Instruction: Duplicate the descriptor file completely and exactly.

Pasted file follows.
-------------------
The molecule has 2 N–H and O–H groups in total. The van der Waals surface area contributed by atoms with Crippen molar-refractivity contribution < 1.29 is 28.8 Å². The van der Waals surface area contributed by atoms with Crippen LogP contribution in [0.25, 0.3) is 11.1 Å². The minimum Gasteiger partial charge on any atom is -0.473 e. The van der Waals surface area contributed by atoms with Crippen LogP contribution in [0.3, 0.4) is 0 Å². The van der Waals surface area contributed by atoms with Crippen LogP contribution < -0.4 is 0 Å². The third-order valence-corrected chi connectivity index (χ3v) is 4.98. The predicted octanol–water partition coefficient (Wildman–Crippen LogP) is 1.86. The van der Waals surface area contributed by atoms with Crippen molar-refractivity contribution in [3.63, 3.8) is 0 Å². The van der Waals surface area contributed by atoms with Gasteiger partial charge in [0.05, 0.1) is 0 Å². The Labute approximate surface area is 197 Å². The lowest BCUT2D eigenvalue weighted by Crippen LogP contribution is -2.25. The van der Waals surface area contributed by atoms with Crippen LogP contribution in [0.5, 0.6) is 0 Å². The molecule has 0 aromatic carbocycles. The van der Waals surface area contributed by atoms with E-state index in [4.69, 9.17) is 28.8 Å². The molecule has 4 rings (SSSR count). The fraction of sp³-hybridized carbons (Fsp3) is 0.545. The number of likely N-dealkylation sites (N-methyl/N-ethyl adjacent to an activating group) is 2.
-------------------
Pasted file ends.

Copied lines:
The molecule has 2 N–H and O–H groups in total. The van der Waals surface area contributed by atoms with Crippen molar-refractivity contribution < 1.29 is 28.8 Å². The van der Waals surface area contributed by atoms with Crippen LogP contribution in [0.25, 0.3) is 11.1 Å². The minimum Gasteiger partial charge on any atom is -0.473 e. The van der Waals surface area contributed by atoms with Crippen LogP contribution in [0.3, 0.4) is 0 Å². The van der Waals surface area contributed by atoms with Crippen LogP contribution < -0.4 is 0 Å². The third-order valence-corrected chi connectivity index (χ3v) is 4.98. The predicted octanol–water partition coefficient (Wildman–Crippen LogP) is 1.86. The van der Waals surface area contributed by atoms with Crippen molar-refractivity contribution in [3.63, 3.8) is 0 Å². The van der Waals surface area contributed by atoms with Gasteiger partial charge in [0.05, 0.1) is 0 Å². The Labute approximate surface area is 197 Å². The lowest BCUT2D eigenvalue weighted by Crippen LogP contribution is -2.25. The van der Waals surface area contributed by atoms with Crippen LogP contribution in [0.5, 0.6) is 0 Å². The molecule has 0 aromatic carbocycles. The van der Waals surface area contributed by atoms with E-state index in [4.69, 9.17) is 28.8 Å². The molecule has 4 rings (SSSR count). The fraction of sp³-hybridized carbons (Fsp3) is 0.545. The number of likely N-dealkylation sites (N-methyl/N-ethyl adjacent to an activating group) is 2.